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Meet Michelle—a fifth grade soccer player recently diagnosed with asthma. Since Michelle’s mother made a doctor’s appointment when her cough lasted longer than a week, she received much needed medical treatment, and her ailment didn’t sideline her from being a normal kid. Before then, Michelle received preventative services, such as vision and dental care and immunizations. Now, Michelle focuses on her studies not her illness and no longer misses as much school.

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Health Insurance Enrollment

Although Pennsylvania made significant progress expanding access to affordable health insurance for children and families over the last two decades, some children do not have health care, despite qualifying for public health insurance programs such as the Children’s Health Insurance Program (CHIP) and Medicaid. Currently, more than 9,000 children in Allegheny County are uninsured. These children are five times more likely to have unmet medical concerns, and three times more likely to not have access to prescription drugs, like asthma inhalers. Additionally, uninsured kids are 30 percent less likely to get medical treatment when injured.

So just how much is 9,000? Allegheny County’s uninsured children could:

• Form 900 Little League Teams
• Fill 152 School Busses
• Pack 360 Classrooms

To address this problem and expand access to affordable health insurance for children and families, Allies for Children partnered with the Office of Mayor William Peduto, the Allegheny County Health Department, the Consumer Health Coalition and Enroll America. The group developed a plan called Healthy Together and later received a $200,000 implementation grant from the National League of Cities to connect children to available health care coverage and ensure they received the basic services they need and deserve. Due to the success of the campaign, Pittsburgh was prominently featured  in reports about the national initiative. To continue advocacy efforts around healthcare, Allies for Children convened a Southwestern Pennsylvania coalition to educate legislators about the importance of both CHIP and Medicaid. Although recent attempts to repeal the Affordable Care Act and restrict federal funding failed, the coalition will continue its advocacy efforts to ensure children’s health is a priority among lawmakers.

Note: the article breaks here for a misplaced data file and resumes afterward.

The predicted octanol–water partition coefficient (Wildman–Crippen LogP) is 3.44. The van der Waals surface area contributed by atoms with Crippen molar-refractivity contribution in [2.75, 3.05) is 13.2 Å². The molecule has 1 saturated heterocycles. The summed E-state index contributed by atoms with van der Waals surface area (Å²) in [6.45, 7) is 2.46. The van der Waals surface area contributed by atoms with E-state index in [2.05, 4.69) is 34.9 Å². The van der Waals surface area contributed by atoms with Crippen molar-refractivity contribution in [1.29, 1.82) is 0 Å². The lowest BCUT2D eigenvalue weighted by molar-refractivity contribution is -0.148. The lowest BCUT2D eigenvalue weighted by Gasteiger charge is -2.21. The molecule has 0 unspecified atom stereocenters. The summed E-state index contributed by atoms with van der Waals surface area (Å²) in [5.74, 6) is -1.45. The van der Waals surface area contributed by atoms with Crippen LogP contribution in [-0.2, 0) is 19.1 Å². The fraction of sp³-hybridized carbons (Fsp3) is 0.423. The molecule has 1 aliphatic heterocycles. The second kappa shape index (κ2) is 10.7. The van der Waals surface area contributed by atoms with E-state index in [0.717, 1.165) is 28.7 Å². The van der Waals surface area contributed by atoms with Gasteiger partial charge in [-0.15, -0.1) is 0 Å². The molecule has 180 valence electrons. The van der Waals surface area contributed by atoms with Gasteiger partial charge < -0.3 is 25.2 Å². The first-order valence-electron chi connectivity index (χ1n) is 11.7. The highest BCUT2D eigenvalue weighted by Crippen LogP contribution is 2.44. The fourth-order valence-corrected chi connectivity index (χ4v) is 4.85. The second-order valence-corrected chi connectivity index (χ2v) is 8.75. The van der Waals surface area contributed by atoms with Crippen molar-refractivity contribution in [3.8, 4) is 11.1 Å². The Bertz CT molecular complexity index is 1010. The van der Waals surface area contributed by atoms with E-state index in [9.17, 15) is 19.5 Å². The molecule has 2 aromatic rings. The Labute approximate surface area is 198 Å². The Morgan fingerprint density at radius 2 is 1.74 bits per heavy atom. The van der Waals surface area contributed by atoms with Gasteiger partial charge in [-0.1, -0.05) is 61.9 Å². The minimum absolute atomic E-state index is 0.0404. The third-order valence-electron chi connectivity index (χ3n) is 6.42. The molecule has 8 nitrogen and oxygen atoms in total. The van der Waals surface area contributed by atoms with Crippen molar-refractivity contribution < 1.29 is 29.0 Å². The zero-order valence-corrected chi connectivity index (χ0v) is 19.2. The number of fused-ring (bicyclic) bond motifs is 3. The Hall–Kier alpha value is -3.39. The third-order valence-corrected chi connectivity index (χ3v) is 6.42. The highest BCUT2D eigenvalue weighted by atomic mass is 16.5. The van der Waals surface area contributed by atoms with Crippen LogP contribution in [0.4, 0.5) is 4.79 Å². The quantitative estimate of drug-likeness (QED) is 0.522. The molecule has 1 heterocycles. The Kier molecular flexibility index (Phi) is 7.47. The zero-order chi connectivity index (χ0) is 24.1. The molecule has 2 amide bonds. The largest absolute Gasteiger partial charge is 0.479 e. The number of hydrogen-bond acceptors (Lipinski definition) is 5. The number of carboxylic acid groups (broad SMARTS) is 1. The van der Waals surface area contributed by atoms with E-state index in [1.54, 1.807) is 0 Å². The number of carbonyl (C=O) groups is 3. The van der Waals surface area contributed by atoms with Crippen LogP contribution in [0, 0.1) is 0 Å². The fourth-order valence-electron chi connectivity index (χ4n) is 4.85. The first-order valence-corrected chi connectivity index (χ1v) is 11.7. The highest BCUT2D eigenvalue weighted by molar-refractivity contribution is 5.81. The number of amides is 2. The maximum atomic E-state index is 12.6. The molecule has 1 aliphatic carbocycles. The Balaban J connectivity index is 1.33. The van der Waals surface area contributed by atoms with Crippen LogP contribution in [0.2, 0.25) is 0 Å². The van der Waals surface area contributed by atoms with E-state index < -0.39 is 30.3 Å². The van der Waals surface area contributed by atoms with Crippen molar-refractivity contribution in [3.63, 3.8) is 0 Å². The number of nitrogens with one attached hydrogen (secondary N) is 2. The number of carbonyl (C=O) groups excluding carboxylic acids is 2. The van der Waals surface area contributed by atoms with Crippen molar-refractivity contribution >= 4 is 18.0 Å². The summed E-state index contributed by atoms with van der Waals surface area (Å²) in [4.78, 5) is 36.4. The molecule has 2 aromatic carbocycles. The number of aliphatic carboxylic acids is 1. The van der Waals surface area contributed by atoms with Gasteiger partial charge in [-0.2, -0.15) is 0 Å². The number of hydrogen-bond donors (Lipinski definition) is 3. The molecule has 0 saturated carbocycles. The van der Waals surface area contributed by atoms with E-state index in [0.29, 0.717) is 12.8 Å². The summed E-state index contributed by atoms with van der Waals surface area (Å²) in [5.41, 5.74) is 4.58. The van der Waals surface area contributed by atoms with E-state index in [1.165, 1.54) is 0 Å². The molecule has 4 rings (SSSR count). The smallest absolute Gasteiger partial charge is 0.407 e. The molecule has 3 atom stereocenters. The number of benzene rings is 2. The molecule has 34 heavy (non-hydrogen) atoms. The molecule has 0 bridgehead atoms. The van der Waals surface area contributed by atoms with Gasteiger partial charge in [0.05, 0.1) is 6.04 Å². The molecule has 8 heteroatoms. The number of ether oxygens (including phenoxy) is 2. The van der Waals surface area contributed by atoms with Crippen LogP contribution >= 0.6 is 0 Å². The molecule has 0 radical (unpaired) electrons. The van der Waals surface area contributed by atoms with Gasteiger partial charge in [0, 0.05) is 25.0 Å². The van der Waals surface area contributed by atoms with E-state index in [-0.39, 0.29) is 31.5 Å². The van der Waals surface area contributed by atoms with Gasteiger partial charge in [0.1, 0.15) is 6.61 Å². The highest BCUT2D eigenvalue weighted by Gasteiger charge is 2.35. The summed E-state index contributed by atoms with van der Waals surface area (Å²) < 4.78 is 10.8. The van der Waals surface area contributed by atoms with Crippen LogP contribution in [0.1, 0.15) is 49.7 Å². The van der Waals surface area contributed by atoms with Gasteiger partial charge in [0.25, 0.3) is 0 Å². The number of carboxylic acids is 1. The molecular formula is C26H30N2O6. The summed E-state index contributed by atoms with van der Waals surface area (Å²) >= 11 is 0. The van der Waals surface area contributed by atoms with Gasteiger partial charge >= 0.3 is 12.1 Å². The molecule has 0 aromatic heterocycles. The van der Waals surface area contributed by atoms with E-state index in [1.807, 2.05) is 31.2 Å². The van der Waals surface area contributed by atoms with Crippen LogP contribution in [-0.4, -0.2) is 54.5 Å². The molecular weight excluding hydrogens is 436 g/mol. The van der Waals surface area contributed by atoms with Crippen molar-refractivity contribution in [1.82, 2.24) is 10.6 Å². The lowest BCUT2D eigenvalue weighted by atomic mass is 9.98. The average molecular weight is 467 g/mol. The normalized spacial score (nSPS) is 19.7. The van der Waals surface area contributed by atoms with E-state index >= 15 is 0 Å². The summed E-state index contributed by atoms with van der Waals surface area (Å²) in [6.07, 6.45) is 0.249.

Network Adequacy

Currently, Allies for Children is working to create policies to ensure that health plan provider networks offer children adequate care and access to a sufficient number of doctors, without having to travel long distances from their homes. Health insurance coverage is important, but without quality, affordable and timely care, even insured children may not receive the treatment they need and deserve. New managed care regulations require states to set new criteria for quality of pediatric care, including the accessibility of pediatric providers. The goal is for the Department of Health to adopt evidence-based standards, including oversight provisions, by the July 1, 2018 deadline.

To reach this goal, Allies for Children is actively engaged in an alliance with partner organizations, centered around a collaboration with the University of Pittsburgh’s Medical-Legal partnership, to understand and document barriers to care for vulnerable children in Allegheny County.  Allies for Children will play a leading role in convening Southwestern Pennsylvania partners, including insurance enrollers, FQHCs, advocates for children with exceptional needs, and providers for feedback and participation in constructing a survey tool used to better understand local barriers.

School Breakfast

To build a local health alliance and address food access issues facing children and youth, Allies for Children partnered with Greater Pittsburgh Community Food Bank and school districts throughout Allegheny County. The successful collaboration resulted in a report entitled Breakfast Basics: A Comprehensive Look at School Breakfast Participation in Allegheny County. The report, released during the 2016 School Breakfast Week, highlights how school policy changes can help combat childhood hunger and increase the number of breakfasts schools serve. In 2017, an updated report found that Allegheny County outperformed the state in reaching Governor Wolf’s School Breakfast Goal. On average, 56 students that qualify for free and reduced price meals are eating breakfast for every 100 that eat lunch. In Pennsylvania, on average only 50 students that qualify for free and reduced price meals are eating breakfast per 100 eating lunch. Governor Tom Wolf’s 2020 goal is to reach 60. Currently, Allies for Children and Greater Pittsburgh Community Food Bank are working with schools to implement alternative breakfast models or determine the viability of CEP.